Although research to determine the exact association continues, doctors also warn that male hypogonadism has been linked to chronic medical conditions such as high cholesterol, diabetes and cardiovascular disease. It’s also closely associated with infertility.

“This disorder is not something that should be ignored,” said Brannigan, who is working to educate patients and physicians about the symptoms and treatments available in order to ensure therapies are made available to men in need.

Male hypogonadism is most commonly diagnosed through a simple blood test. Brannigan notes hormone replacement therapy is not appropriate for all patients especially those with history of prostate and breast cancer and men trying to conceive. He suggests consulting your doctor if you are experiencing symptoms.

March52014

Viagra and Diabetes

Viagra can be used to try and solve the many erectile problems which are caused by diabetes. It is only safe to use this method of treatment as long as your diabetes is properly monitored and under control and it is extremely important that you make sure that you have had help and guidance from your GP about your condition and the best way to treat its side effects. A recent study which looked at the success rate of Viagra in diabetic men found that there was an increase of ‘successful intercourse attempts’ by 26.7%.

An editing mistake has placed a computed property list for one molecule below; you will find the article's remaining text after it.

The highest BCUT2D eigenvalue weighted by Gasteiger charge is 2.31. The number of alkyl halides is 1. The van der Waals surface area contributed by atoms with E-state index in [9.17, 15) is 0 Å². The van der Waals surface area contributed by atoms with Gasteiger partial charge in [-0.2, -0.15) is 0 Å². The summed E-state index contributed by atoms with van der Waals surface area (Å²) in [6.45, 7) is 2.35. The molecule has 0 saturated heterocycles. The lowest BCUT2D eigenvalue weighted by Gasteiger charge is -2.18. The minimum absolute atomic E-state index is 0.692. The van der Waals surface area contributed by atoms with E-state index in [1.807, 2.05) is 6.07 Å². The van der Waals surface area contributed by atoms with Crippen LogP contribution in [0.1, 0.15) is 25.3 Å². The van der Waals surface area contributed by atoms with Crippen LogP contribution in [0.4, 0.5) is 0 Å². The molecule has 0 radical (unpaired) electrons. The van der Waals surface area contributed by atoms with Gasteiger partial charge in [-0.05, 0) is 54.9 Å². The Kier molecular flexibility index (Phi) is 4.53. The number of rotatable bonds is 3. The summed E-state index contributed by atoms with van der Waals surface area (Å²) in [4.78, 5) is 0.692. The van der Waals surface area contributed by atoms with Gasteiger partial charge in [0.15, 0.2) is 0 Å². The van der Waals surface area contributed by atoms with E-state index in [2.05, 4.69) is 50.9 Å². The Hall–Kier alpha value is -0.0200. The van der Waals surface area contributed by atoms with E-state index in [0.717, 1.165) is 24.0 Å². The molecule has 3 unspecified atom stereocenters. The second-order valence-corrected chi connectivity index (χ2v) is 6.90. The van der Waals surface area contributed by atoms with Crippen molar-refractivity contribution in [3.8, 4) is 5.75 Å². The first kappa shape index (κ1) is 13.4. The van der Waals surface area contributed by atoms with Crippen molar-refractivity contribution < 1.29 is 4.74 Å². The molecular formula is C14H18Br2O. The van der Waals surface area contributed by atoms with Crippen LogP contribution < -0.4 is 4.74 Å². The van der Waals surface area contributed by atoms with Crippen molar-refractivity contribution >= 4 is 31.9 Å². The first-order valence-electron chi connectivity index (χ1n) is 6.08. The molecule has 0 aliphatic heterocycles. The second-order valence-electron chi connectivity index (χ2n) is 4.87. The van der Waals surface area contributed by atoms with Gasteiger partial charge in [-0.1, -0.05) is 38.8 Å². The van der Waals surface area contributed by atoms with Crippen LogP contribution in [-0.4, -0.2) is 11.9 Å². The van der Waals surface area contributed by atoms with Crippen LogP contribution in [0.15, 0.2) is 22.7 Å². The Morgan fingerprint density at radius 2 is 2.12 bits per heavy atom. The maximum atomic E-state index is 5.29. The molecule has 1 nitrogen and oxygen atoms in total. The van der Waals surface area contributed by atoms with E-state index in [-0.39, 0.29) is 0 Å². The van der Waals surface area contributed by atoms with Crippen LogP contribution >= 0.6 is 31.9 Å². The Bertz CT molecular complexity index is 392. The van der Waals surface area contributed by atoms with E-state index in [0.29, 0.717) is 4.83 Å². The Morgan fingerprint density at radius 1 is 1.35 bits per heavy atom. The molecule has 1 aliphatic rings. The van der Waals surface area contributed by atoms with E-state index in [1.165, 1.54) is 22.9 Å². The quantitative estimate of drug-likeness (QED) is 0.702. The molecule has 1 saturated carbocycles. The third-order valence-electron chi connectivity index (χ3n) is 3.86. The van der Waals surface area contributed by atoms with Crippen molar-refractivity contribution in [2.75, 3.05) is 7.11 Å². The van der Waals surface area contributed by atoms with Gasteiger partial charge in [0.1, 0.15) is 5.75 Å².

Viagra can help reduce your diabetic induced erectile problems by enhancing the effects of nitric oxide, relaxing the muscles around the penis and pelvic area and most importantly to increase the blood flow by widening the blood vessels surrounding the penis.

If you suffer from diabetes there are some side effects which you should especially look out for is sudden loss of sight and suffering from flu like symptoms. Diabetic men are also more likely to suffer from the side effect of dizziness and it is more likely to be more severe than the dizziness that non diabetic men would suffer from. The dizziness could also be enhanced by some diabetes treatments like Metformin. If you have diabetes you are also more likely to suffer from excessive swelling of the hands and feet whilst taking Viagra and again this could be caused by the medication which you have been prescribed to control your blood sugar levels.

February282014

How to Cope With Erectile Dysfunction

You may fear that having erectile dysfunction (ED) makes you less of a man and, as a result, are ashamed to bring it up. But talking about it with your partner and your physician is the first step toward coping with a very common condition.